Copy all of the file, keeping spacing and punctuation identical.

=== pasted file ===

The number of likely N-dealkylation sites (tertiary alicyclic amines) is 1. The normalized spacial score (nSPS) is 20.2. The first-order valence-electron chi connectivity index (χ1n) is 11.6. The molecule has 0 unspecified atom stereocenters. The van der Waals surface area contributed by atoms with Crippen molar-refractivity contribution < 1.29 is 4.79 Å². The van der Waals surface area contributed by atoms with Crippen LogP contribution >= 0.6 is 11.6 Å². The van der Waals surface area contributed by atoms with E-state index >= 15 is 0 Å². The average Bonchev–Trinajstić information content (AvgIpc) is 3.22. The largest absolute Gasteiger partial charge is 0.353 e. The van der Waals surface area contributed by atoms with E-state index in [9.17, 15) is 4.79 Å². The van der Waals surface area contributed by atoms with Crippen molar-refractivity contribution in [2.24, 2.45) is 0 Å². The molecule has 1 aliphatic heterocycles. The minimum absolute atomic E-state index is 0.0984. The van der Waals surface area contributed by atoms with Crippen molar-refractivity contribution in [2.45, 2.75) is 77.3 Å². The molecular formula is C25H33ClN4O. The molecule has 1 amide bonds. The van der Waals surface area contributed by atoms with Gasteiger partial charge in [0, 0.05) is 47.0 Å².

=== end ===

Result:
The number of likely N-dealkylation sites (tertiary alicyclic amines) is 1. The normalized spacial score (nSPS) is 20.2. The first-order valence-electron chi connectivity index (χ1n) is 11.6. The molecule has 0 unspecified atom stereocenters. The van der Waals surface area contributed by atoms with Crippen molar-refractivity contribution < 1.29 is 4.79 Å². The van der Waals surface area contributed by atoms with Crippen LogP contribution >= 0.6 is 11.6 Å². The van der Waals surface area contributed by atoms with E-state index >= 15 is 0 Å². The average Bonchev–Trinajstić information content (AvgIpc) is 3.22. The largest absolute Gasteiger partial charge is 0.353 e. The van der Waals surface area contributed by atoms with E-state index in [9.17, 15) is 4.79 Å². The van der Waals surface area contributed by atoms with Crippen molar-refractivity contribution in [2.24, 2.45) is 0 Å². The molecule has 1 aliphatic heterocycles. The minimum absolute atomic E-state index is 0.0984. The van der Waals surface area contributed by atoms with Crippen molar-refractivity contribution in [2.45, 2.75) is 77.3 Å². The molecular formula is C25H33ClN4O. The molecule has 1 amide bonds. The van der Waals surface area contributed by atoms with Gasteiger partial charge in [0, 0.05) is 47.0 Å².